His lawyers will try to convince the court that there is no risk that Assange, 49, will jump bail as he did in 2012, when he sought asylum in the Ecuadorean embassy in London to avoid being extradited to Sweden to face accusations of sexual abuse that were later dropped.
Following his arrest at the Ecuadorean embassy in April, 2019, Assange was sentenced to 50 weeks in prison for skipping bail and after he served his time, the UK court ruled that he should remain in prison until the extradition case ends.
The judges have repeatedly cited the whistleblower's “history of absconding” to deny him bail even when the lawyers claimed that Assange was at risk of dying of COVID-19 in prison due to his underlying health conditions.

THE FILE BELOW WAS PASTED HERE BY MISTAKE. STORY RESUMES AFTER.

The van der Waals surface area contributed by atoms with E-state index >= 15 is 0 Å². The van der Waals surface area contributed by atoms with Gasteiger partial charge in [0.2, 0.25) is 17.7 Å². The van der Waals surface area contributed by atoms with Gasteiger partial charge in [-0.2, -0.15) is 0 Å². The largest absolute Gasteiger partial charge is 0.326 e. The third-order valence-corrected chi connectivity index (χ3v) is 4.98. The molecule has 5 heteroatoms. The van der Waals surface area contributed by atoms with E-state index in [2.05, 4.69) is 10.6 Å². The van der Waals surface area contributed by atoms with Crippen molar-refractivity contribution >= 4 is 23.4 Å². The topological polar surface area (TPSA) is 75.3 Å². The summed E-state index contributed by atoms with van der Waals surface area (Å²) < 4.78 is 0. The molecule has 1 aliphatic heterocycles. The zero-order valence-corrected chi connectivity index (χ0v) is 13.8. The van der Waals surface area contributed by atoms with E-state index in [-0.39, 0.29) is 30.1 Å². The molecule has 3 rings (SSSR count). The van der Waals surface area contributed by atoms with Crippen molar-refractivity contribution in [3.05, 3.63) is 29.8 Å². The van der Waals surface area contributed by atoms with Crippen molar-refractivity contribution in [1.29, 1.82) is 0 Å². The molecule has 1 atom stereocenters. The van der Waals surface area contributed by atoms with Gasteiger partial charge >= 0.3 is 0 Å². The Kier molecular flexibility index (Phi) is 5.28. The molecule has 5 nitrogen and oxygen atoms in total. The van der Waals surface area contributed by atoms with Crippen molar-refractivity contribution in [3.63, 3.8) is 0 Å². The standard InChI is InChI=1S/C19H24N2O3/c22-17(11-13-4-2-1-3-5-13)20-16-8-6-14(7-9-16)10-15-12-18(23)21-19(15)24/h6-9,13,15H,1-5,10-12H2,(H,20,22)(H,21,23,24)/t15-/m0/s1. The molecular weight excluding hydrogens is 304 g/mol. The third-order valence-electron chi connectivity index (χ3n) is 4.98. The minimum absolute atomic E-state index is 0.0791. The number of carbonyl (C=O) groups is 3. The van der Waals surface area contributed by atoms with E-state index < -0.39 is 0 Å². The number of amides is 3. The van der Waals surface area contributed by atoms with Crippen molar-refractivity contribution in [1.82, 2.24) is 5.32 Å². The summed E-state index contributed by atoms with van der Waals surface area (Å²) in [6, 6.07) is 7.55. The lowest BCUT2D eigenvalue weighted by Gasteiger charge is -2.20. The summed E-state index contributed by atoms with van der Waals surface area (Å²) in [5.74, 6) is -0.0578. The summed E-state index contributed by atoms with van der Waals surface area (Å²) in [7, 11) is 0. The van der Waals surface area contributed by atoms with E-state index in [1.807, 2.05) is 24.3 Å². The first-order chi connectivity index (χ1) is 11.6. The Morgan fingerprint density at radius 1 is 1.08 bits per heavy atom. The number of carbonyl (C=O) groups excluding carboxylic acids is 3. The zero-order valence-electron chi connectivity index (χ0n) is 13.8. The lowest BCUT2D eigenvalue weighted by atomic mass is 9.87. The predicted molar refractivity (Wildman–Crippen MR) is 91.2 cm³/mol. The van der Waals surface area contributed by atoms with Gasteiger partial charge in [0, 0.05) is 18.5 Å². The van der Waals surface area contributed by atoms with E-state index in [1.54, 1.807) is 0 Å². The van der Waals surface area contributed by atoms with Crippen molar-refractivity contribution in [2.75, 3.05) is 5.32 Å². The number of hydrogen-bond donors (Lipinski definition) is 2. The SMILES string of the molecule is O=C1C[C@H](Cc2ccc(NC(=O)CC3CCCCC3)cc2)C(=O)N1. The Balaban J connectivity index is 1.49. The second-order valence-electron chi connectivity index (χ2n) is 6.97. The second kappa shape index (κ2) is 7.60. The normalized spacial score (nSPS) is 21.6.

The US government has already announced that it will continue to seek Assange's extradition to try him for the publication of classified information that exposed war crimes committed by US military in Iraq and Afghanistan.
A US Department of Justice spokesman also said they were “extremely disappointed” by the decision made by UK district judge Vanessa Baraitser, so the prosecution will appeal the ruling at London's High Court, meaning that the extradition case will be in UK courts for months.